There is an alternative. Until bank deregulation in the mid-eighties, fighting inflation was not dependent on raising interest rates. The Reserve Bank determined the volume of increased lending the economy could accommodate without inflationary pressures. In times of excess demand, it could direct banks to lodge a proportion of their deposits with it (called the Statutory Reserve Deposits), require cuts in credit to particular sectors and, where desirable, regions of the economy while maintaining lending to other specified sectors of government priority - such as farmers, exporters and prospective home owners -and depressed regions. With today's increasing role of non-banking financial institutions, there is a strong case for bringing the largest of these within the Reserve Bank's purview.

The government could also combat inflation through the following complementary actions when it gets the interest rate elephant off its back, since they involve increased spending. An increased public housing program for lower and middle income groups would reduce rents - and house prices - and therefore the CPI. Such a program would produce greater certainty of a substantial and more rapid increase in housing supply than the proposed tax incentives to the private sector. The macro effects of funding rental housing through cutting into the surplus or through government borrowing would be little different to funding through the private sector. In either case the competition for resources could be avoided by Reserve Bank credit cuts as outlined above.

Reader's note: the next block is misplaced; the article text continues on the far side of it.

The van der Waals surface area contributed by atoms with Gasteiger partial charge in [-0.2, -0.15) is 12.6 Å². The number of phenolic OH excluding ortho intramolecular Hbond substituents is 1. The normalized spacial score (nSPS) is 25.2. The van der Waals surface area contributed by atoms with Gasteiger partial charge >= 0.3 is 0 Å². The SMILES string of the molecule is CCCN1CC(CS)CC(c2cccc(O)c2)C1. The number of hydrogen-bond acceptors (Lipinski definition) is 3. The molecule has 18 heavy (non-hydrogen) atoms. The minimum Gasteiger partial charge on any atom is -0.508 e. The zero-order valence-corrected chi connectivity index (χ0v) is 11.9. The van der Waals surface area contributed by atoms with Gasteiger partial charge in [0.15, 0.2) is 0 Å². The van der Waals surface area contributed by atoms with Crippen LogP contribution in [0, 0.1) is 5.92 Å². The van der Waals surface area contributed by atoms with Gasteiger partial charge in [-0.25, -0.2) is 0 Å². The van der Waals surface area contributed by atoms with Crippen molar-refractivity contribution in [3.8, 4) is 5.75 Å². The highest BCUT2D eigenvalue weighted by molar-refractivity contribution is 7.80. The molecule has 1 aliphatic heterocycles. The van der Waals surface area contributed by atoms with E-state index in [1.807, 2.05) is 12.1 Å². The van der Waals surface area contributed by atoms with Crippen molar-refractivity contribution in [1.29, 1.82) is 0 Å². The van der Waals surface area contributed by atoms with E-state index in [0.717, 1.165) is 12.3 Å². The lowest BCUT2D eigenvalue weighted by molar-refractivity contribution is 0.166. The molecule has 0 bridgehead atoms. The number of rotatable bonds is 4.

A substantial increase in funding for public schools, especially to increase the employability of the scholastically weakest school leavers, and for the states' TAFE colleges would contribute to reducing the shortage of skilled labour while hundreds of thousands remain on unemployment benefits and many are working short hours because they haven't acquired the skills in need.

Expanding affordable, quality child-care would release scores of thousands of mothers into the work-force and, combined with the expansion of training programs, also help overcome labour shortages.

The above two progams would reduce dependence on the current level of immigration which, over the past decade, has been the largest since the post-war migrant boom. With the exception of a relatively small number of skilled migrants filling key vacancies, migrants add much more to demand than to supply and are therefore a major inflationary factor, especially through their impact on house prices and rents.

The government's fiscal approach to inflation - holding down public spending to discourage the Reserve Bank from raising interest rates - results in the exacerbation of some of our worst social problems and obstructs a long-term solution to inflation. Additionally, the current free market in finance lending hurts the financially weakest most - such as households paying off mortgages - and the financially most powerful least - such as those businesses which can pass on higher rates to customers.

Surely it is time to rethink the efficacy of present policy.


Harold Levien lives in Dover Heights, Sydney.